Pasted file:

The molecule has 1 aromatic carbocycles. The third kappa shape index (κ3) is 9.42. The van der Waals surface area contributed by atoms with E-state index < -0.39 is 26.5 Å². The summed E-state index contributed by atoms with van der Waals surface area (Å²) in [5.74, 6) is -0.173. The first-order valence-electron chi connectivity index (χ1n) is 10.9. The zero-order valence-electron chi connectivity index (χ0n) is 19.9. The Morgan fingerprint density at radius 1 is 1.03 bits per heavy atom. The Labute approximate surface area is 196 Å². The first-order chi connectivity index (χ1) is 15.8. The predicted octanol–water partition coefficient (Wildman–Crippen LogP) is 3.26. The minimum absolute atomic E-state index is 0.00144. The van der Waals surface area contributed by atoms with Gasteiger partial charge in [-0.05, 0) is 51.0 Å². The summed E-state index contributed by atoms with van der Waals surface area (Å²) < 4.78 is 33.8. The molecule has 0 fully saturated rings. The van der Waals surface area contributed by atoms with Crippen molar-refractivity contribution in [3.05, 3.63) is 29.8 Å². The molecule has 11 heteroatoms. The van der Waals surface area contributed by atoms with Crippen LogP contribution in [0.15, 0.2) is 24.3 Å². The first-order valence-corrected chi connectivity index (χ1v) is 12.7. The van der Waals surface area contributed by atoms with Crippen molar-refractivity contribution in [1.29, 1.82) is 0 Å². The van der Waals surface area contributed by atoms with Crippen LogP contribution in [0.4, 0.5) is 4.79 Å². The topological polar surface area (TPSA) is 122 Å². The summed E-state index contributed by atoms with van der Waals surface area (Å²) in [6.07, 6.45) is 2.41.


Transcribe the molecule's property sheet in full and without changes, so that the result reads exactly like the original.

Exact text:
The molecule has 1 aromatic carbocycles. The third kappa shape index (κ3) is 9.42. The van der Waals surface area contributed by atoms with E-state index < -0.39 is 26.5 Å². The summed E-state index contributed by atoms with van der Waals surface area (Å²) in [5.74, 6) is -0.173. The first-order valence-electron chi connectivity index (χ1n) is 10.9. The zero-order valence-electron chi connectivity index (χ0n) is 19.9. The Morgan fingerprint density at radius 1 is 1.03 bits per heavy atom. The Labute approximate surface area is 196 Å². The first-order chi connectivity index (χ1) is 15.8. The predicted octanol–water partition coefficient (Wildman–Crippen LogP) is 3.26. The minimum absolute atomic E-state index is 0.00144. The van der Waals surface area contributed by atoms with Gasteiger partial charge in [-0.05, 0) is 51.0 Å². The summed E-state index contributed by atoms with van der Waals surface area (Å²) < 4.78 is 33.8. The molecule has 0 fully saturated rings. The van der Waals surface area contributed by atoms with Crippen molar-refractivity contribution in [3.05, 3.63) is 29.8 Å². The molecule has 11 heteroatoms. The van der Waals surface area contributed by atoms with Crippen LogP contribution in [0.15, 0.2) is 24.3 Å². The first-order valence-corrected chi connectivity index (χ1v) is 12.7. The van der Waals surface area contributed by atoms with Crippen molar-refractivity contribution in [1.29, 1.82) is 0 Å². The van der Waals surface area contributed by atoms with Crippen LogP contribution in [0.4, 0.5) is 4.79 Å². The topological polar surface area (TPSA) is 122 Å². The summed E-state index contributed by atoms with van der Waals surface area (Å²) in [6.07, 6.45) is 2.41.